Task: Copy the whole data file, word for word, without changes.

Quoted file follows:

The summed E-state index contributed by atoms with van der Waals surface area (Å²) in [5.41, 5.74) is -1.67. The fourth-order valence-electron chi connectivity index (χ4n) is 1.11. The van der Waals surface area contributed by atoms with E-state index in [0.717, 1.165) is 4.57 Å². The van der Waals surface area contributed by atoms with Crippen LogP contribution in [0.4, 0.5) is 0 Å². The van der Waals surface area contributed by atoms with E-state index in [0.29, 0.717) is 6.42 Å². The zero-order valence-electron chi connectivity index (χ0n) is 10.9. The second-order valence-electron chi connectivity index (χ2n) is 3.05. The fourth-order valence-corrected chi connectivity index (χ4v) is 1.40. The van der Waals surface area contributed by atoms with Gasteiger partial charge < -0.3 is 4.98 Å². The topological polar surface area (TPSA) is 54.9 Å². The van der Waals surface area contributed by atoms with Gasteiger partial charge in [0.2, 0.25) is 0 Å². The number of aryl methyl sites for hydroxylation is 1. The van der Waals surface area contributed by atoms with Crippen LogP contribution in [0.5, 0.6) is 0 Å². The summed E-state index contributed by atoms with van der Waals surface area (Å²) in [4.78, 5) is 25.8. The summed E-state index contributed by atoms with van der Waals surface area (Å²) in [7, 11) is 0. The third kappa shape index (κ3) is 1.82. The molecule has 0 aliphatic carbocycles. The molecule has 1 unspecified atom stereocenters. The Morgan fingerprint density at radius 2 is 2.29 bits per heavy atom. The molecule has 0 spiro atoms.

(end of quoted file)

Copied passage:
The summed E-state index contributed by atoms with van der Waals surface area (Å²) in [5.41, 5.74) is -1.67. The fourth-order valence-electron chi connectivity index (χ4n) is 1.11. The van der Waals surface area contributed by atoms with E-state index in [0.717, 1.165) is 4.57 Å². The van der Waals surface area contributed by atoms with Crippen LogP contribution in [0.4, 0.5) is 0 Å². The van der Waals surface area contributed by atoms with E-state index in [0.29, 0.717) is 6.42 Å². The zero-order valence-electron chi connectivity index (χ0n) is 10.9. The second-order valence-electron chi connectivity index (χ2n) is 3.05. The fourth-order valence-corrected chi connectivity index (χ4v) is 1.40. The van der Waals surface area contributed by atoms with Gasteiger partial charge < -0.3 is 4.98 Å². The topological polar surface area (TPSA) is 54.9 Å². The van der Waals surface area contributed by atoms with Gasteiger partial charge in [0.2, 0.25) is 0 Å². The number of aryl methyl sites for hydroxylation is 1. The van der Waals surface area contributed by atoms with Crippen LogP contribution in [0.5, 0.6) is 0 Å². The summed E-state index contributed by atoms with van der Waals surface area (Å²) in [4.78, 5) is 25.8. The summed E-state index contributed by atoms with van der Waals surface area (Å²) in [7, 11) is 0. The third kappa shape index (κ3) is 1.82. The molecule has 0 aliphatic carbocycles. The molecule has 1 unspecified atom stereocenters. The Morgan fingerprint density at radius 2 is 2.29 bits per heavy atom. The molecule has 0 spiro atoms.